Good morning!

The sky here is a beautiful shade of dull gray, creating a mild day for catching up on whatever fits the mood. I have a few general household things to do and lots and lots of reading. Last night, I switched from Netflix to Amazon and started watching “Mozart in the Jungle”. I actually stayed awake and stuck with it until 2 am! I can’t help but wonder why Netflix, Showtime, HBO and Amazon can produce such great stuff but the major television networks that exist to produce television shows seem entertain us with mediocrity. Perhaps they’re simply feeding the masses and going for the profit.

Too many schools seem to simply feed the masses and endorse mediocrity as well. Although they’re supposed to be non-profit they generate a large income through sports and testing. I’m picking on them today because of the poor job they do with regards to teaching history especially when it comes to enslavement. Perhaps through trying to create an American ethos that is above reproach, our history is misrepresented. Of course it’s not only the teaching of enslavement. We’re rarely taught that about the Zoot Suit Riots, that the first Africans to visit America were explorers, that Chinese explorers reached the Americas before the Europeans or even that Native Americans are still alive and thriving while still fighting for their rights. The leaders of the free world can’t talk aloud about these things.

But, enslavement is on the chopping back today because its presence in children’s books has us still debating when the topic should be introduced to children and how much they should be told; how much should be sugar coated. History is an all or none proposition: once we change the his-stories to be more palatable, we’re not telling the truth. All or none, my friends. All or none.

I have to wonder why there have been so many picture books published on enslaved people and so few for middle grade and young adult readers. When I think of the story of Hercules (the subject of the recent A Birthday Cake for George Washington by Ramin Ganeshram and Vanessa Brantley-Newton) and all the documents that exist about his life and times, I

wonder why the book wasn’t written for an older audience. I look at the works of nonfiction authors like Tonya Bolden, Tanya Stone, Steve Sheinkin, Phillip Hoose and Marc Aronson and wonder why more authors don’t fully expand their stories for an older audience. Besides, I thought nonfiction was the new black.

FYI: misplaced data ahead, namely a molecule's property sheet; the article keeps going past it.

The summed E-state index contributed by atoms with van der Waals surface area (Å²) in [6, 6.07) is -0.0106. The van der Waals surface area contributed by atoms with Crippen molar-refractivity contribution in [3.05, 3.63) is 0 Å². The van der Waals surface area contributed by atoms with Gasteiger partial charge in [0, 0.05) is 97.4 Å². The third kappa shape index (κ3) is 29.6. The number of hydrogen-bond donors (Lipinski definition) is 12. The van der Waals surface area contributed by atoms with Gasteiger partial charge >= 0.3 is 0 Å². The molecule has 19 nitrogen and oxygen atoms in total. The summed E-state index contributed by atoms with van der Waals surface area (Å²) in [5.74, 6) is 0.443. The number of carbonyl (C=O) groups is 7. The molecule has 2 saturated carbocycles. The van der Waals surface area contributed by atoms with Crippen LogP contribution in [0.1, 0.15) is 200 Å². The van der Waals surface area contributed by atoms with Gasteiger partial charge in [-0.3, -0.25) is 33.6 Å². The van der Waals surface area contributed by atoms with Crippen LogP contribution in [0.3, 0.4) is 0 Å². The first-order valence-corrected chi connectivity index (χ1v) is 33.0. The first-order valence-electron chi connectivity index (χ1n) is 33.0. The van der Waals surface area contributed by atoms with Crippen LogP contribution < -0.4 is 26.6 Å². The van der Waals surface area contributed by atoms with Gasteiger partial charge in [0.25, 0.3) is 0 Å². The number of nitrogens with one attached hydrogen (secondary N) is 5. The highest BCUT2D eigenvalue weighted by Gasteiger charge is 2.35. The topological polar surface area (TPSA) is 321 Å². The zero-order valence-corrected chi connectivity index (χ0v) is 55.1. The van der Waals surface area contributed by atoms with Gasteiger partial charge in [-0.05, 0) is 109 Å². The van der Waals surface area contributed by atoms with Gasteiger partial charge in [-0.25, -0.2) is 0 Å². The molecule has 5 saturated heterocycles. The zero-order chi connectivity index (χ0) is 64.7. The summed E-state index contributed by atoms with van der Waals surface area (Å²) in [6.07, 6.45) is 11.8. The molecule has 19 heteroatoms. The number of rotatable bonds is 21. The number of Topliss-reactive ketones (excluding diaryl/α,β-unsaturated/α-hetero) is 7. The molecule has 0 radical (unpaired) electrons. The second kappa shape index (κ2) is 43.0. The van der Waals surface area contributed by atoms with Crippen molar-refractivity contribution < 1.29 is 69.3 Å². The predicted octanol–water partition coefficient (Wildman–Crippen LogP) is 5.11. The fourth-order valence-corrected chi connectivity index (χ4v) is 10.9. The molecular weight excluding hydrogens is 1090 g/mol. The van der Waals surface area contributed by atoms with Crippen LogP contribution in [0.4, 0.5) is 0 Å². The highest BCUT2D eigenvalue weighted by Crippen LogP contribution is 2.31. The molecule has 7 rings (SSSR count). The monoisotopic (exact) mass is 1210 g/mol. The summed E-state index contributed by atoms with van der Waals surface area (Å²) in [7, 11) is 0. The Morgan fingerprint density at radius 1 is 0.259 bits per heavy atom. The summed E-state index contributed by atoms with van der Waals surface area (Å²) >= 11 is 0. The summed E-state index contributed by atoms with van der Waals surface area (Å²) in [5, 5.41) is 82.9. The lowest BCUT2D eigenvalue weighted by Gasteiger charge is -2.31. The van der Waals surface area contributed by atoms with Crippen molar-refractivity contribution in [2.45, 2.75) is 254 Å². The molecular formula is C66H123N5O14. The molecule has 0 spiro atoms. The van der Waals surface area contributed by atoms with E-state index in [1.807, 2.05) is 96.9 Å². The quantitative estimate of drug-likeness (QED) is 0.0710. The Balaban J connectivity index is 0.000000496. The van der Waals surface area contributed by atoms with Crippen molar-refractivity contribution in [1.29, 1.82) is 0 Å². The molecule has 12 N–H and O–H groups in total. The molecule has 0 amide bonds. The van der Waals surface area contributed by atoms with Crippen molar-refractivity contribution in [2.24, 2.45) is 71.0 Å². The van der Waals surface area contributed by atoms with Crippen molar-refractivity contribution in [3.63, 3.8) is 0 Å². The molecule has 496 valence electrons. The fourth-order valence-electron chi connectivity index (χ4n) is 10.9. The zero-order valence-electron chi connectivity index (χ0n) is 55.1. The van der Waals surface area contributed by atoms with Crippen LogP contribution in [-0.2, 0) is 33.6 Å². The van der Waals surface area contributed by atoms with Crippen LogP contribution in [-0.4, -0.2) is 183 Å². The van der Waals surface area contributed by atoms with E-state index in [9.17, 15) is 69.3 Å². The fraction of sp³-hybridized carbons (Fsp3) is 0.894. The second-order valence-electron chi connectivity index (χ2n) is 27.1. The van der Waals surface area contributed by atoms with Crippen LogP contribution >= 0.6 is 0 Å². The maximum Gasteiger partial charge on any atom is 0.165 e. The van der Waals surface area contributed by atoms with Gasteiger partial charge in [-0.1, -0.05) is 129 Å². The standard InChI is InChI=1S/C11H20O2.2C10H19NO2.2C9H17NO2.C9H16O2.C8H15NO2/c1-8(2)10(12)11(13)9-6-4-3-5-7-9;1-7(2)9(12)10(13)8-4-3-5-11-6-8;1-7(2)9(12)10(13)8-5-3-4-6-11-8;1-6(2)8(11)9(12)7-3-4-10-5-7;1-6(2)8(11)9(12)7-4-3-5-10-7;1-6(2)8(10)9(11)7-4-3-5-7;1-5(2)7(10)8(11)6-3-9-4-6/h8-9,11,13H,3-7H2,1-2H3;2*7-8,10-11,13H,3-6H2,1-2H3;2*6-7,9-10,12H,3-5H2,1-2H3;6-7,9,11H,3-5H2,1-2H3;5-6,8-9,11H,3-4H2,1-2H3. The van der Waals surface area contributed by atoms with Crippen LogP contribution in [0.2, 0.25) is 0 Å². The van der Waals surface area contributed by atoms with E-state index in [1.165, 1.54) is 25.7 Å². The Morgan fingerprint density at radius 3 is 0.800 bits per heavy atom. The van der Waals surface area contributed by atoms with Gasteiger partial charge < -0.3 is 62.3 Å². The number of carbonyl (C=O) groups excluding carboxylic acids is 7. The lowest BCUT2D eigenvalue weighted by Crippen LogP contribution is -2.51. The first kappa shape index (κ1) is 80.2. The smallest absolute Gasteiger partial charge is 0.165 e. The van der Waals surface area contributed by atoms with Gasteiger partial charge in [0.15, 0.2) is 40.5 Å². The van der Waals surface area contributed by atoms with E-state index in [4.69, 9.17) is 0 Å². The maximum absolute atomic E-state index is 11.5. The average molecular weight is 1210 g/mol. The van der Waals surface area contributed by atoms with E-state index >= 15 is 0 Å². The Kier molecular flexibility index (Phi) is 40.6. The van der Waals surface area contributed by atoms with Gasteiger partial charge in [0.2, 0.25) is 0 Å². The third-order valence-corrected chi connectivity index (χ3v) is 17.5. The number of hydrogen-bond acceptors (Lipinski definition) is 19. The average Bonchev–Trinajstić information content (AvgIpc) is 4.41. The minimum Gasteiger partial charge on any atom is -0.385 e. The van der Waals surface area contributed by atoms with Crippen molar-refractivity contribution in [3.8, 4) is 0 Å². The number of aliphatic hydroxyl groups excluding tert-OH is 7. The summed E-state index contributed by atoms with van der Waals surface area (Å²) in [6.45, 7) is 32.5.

I haven’t read Birthday Cake, but was called into the fray when Vicky Smith made reference to my wondering whether an African American would have written A Fine Dessert: Four Centuries, Four Families, One Delicious Treat. dessertGaneshram was born to a Trinidadian father and an Iranian mother. While Trinidadians did experience enslavement, her cultural memory is not the same as that of African American. It’s every bit as valid, but it’s not one of reconstruction, the Civil Rights Movement, Red Summer or Harlem Renaissance.

In a recent blog post, Andrea Davis Pinkney, the book’s editor, states that the “two books are vastly different” and she’s quite correct. While Birthday Cake contains a snippet of enslavement in a larger story, Birthday Cake is a story of enslavement. But, there’s more.

Set in the 1810, Fine Dessert is story of antebellum slavery in the tidewater region, the time and place that contains some of the stereotypes of this peculiar institution. It was a slave society, where Blacks were seen as “slaves” or as objects rather than humans. Hercules, born around 1755 lived in the Chesapeake region during the Colonial era. He could have cake
walked the streets with free blacks, maintained a garden, earned his own money and bought his or his family’s freedom. His privileged position as a head chef would have gained him much scrutiny and little margin for error. While slave codes had not yet been enacted, there was still a clear line between those where free and those who were not.